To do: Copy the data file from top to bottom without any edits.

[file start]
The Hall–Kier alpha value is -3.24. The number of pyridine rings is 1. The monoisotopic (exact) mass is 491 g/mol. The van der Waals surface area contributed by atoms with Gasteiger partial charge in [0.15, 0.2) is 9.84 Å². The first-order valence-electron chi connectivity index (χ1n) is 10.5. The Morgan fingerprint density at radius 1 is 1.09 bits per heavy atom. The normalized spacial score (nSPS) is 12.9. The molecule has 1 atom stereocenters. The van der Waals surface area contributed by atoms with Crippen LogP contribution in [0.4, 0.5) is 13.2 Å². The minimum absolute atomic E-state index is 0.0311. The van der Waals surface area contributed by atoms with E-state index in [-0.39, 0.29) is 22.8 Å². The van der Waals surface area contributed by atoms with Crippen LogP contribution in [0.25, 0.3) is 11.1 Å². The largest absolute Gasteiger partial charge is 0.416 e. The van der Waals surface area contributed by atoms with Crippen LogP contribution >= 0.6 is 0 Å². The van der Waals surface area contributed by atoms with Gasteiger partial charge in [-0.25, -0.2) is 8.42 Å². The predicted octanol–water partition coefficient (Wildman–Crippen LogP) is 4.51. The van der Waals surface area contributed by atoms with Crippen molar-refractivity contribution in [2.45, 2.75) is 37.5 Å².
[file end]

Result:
The Hall–Kier alpha value is -3.24. The number of pyridine rings is 1. The monoisotopic (exact) mass is 491 g/mol. The van der Waals surface area contributed by atoms with Gasteiger partial charge in [0.15, 0.2) is 9.84 Å². The first-order valence-electron chi connectivity index (χ1n) is 10.5. The Morgan fingerprint density at radius 1 is 1.09 bits per heavy atom. The normalized spacial score (nSPS) is 12.9. The molecule has 1 atom stereocenters. The van der Waals surface area contributed by atoms with Crippen LogP contribution in [0.4, 0.5) is 13.2 Å². The minimum absolute atomic E-state index is 0.0311. The van der Waals surface area contributed by atoms with E-state index in [-0.39, 0.29) is 22.8 Å². The van der Waals surface area contributed by atoms with Crippen LogP contribution in [0.25, 0.3) is 11.1 Å². The largest absolute Gasteiger partial charge is 0.416 e. The van der Waals surface area contributed by atoms with Crippen LogP contribution >= 0.6 is 0 Å². The van der Waals surface area contributed by atoms with Gasteiger partial charge in [-0.25, -0.2) is 8.42 Å². The predicted octanol–water partition coefficient (Wildman–Crippen LogP) is 4.51. The van der Waals surface area contributed by atoms with Crippen molar-refractivity contribution in [2.45, 2.75) is 37.5 Å².